The “almost” confrontation between Oklahoma State head coach Mike Gundy and Texas head coach Tom Herman on Saturday night seemed to cool by the end of the game. In fact, Gundy’s concern on Monday was the criticism of quarterback Taylor Cornelius and how Twitter was destroying the United States.
That is a good thing. While coaches may have their frustrations and misgivings about one another, they generally do a good job keeping it out of the public fray. But here are the five times that bad blood has spilled over into the media.
5. Steve Spurrier/Vince Dooley
This is the only feud on this list where the two never met as coaches. Instead, Dooley’s Bulldogs spoiled quarterback Spurrier’s hopes for an SEC title with a 27-10 beating in 1966. Dooley retired in 1988, and the Ole Ball Coach then took over as head coach of the Gators in '90 after decades of bitter feuding between the two schools. He went 11-1 against Georgia, scoring as many points as he could on the Bulldogs during his 12 years in Gainesville. When Spurrier abruptly retired as South Carolina head coach in the middle of the 2015 season, some speculated that it was so his career winning percentage would remain above Dooley’s.
4. Lane Kiffin/Urban Meyer
This feud started when Kiffin took over as head coach at Tennessee in 2009 and said, "I'm really looking forward to embracing some of the great traditions at the University of Tennessee. Singing 'Rocky Top' all night long after we beat Florida next year." He then accused Meyer of cheating to try to recruit wide receiver Nu'Keese Richardson (he wasn’t). The two only met as head coaches once, with Florida beating Tennessee 23-13 in 2009, before Kiffin bolted for USC. In the years that followed, Kiffin was fired from USC and after serving as offensive coordinator for Alabama, is now the head coach of Florida Atlantic. He has acknowledged that he made mistakes with Meyer and has said that two have connected and buried the hatchet.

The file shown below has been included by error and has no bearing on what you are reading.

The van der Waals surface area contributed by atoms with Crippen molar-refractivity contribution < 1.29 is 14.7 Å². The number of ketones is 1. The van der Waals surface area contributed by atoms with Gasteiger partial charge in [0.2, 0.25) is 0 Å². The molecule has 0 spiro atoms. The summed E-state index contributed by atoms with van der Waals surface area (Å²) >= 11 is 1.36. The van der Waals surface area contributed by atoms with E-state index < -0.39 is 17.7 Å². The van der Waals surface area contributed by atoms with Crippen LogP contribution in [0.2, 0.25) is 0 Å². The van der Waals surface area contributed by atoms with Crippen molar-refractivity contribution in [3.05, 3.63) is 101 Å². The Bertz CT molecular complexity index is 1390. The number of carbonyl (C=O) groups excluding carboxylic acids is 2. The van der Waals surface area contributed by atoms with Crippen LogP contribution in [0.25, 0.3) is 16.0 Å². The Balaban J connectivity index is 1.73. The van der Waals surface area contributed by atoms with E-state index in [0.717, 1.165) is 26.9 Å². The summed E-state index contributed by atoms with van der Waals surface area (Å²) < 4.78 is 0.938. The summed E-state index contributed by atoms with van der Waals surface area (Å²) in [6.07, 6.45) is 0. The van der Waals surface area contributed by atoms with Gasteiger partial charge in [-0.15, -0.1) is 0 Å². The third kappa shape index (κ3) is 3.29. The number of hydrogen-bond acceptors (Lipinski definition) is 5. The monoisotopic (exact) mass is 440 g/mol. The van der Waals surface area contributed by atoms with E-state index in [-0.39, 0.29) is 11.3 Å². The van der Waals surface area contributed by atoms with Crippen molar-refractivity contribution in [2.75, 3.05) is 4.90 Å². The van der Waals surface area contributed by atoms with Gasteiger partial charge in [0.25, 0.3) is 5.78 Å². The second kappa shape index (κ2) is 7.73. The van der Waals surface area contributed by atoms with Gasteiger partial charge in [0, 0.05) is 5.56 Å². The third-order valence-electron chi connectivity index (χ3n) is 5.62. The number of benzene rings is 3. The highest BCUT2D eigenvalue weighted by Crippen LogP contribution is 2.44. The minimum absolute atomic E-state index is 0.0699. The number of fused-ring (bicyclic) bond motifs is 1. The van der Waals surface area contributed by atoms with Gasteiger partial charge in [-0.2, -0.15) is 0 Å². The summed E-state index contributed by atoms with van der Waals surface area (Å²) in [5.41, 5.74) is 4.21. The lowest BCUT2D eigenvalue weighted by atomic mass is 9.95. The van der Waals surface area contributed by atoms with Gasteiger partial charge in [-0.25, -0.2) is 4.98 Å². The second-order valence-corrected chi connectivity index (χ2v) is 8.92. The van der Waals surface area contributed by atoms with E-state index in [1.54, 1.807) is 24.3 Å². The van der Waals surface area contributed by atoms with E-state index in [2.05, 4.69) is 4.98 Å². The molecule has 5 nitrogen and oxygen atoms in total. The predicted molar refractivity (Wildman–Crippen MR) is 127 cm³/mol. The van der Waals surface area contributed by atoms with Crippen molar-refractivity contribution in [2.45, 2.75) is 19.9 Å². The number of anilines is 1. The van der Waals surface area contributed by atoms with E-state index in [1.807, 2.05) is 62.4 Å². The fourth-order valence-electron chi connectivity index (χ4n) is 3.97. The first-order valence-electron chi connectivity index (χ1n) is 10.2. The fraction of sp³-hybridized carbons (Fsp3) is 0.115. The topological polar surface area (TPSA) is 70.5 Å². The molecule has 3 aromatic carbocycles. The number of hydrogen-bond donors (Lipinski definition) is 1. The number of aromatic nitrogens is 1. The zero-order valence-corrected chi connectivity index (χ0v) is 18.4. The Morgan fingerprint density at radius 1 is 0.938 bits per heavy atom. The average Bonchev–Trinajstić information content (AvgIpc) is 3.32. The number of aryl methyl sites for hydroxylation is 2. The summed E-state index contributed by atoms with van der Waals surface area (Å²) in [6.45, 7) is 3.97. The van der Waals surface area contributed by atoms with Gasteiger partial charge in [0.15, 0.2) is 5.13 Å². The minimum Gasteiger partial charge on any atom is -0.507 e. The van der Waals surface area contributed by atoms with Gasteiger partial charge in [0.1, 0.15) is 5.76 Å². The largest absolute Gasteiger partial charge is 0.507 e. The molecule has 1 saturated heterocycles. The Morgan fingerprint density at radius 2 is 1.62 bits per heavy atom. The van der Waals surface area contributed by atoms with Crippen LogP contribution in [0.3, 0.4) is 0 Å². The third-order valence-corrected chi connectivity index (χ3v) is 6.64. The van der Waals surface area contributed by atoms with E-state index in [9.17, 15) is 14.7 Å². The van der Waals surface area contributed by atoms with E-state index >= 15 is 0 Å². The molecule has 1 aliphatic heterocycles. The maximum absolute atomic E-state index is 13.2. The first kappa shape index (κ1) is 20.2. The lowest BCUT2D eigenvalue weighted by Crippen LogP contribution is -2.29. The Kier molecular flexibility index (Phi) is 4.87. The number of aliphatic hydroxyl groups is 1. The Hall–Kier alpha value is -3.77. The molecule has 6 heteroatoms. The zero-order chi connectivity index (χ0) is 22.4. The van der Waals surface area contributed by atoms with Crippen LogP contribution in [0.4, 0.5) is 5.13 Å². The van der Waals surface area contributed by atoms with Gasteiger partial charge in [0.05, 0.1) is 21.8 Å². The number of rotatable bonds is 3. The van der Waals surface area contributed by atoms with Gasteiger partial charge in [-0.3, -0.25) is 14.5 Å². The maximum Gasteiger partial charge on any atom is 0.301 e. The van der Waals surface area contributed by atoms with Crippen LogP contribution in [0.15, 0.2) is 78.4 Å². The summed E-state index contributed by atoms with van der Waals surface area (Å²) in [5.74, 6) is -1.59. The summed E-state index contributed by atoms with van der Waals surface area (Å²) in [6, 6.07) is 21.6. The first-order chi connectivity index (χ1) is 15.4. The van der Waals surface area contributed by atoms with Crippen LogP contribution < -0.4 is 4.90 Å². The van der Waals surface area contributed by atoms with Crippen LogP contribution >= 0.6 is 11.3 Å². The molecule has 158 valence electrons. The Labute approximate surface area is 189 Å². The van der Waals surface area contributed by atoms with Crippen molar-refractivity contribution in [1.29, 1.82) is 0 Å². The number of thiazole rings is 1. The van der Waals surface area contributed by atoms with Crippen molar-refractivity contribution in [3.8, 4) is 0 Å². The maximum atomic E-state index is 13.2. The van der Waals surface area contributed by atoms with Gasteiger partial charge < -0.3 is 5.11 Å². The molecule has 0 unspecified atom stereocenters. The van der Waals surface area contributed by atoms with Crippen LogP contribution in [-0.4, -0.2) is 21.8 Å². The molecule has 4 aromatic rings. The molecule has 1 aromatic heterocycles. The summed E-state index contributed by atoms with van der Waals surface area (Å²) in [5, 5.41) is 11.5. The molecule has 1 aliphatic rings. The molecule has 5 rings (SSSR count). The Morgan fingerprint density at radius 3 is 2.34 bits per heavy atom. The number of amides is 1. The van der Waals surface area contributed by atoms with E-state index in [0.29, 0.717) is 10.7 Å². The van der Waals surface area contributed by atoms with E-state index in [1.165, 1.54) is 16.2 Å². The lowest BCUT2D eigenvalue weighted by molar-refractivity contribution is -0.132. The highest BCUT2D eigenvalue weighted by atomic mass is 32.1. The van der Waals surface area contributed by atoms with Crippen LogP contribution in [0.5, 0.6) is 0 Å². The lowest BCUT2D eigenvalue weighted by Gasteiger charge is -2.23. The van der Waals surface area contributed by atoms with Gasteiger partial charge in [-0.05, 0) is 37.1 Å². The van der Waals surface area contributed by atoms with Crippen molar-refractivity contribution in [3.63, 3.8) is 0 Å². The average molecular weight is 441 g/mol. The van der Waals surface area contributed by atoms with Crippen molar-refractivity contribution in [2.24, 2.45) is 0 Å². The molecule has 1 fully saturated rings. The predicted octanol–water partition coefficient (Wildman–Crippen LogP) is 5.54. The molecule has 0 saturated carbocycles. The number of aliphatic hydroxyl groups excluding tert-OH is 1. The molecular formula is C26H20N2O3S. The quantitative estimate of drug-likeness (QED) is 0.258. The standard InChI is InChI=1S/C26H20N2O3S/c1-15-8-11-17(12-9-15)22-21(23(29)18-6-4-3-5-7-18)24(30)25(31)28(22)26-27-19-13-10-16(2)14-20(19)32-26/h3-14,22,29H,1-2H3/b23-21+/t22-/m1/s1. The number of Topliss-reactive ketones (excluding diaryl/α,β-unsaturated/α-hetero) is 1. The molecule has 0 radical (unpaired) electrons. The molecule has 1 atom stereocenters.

3. Bear Bryant/Bobby Dodd
The two had been longtime friends, but a vicious hit in the 1961 Alabama/Georgia Tech went unpunished by Bryant despite calls from Dodd and the Atlanta media for action. As a result, the two coaches stopped talking and Dodd began thinking about pulling Tech out of the SEC, which he eventually did. The two made peace in 1975 after Bill Curry conveyed Bryant’s wishes to Dodd to put their bitterness to an end.
2. Jim Harbaugh/Pete Carroll
When Stanford was in the midst of throttling USC in 2009, Harbaugh kept running up the score and went for two after the seventh touchdown in a 55-21 win. The two coaches met in the middle of the field and had the now famous below exchange. The next season, Carroll went to the NFL to coach the Seattle Seahawks and Harbaugh followed in 2011 to helm their NFC West rival San Francisco 49ers. The renewing of this animosity at the pro ranks made it the arguably the biggest coach feud of the 21st Century.
1. Barry Switzer/Darrell Royal
In 1970, Royal, Texas' head coach, gave Switzer, who was then Oklahoma's offensive coordinator, the blueprint for running the Longhorns' vaunted wishbone offense. From there, the Sooners reeled off five straight wins over UT and the dislike between Royal and Switzer, who became head coach in 1973, increased. It boiled over before the 1976 game when Royal accused the OU coaching staff of spying on their preparations. Switzer denied the allegations at the time, but admitted to them almost 15 years later. Regardless, the situation worsened when an Associated Press reporter overheard Royal say, “Why those sorry bastards, I don't trust 'em on anything." The statement made it into print and OU fans greeted him with the chant, “Sorry bastards, sorry bastards.” The two teams played to a 6-6 tie and Royal retired at the end of the season. He died in 2012 without having ever developed much of a friendly rapport with Switzer.
— Written by Aaron Tallent, who is part of the Athlon Contributor Network. Tallent is a writer whose articles have appeared in The Sweet Science, FOX Sports’ Outkick the Coverage, Liberty Island and The Washington Post. Follow him on Twitter at @AaronTallent.
(Top screengrab courtesy of YouTube)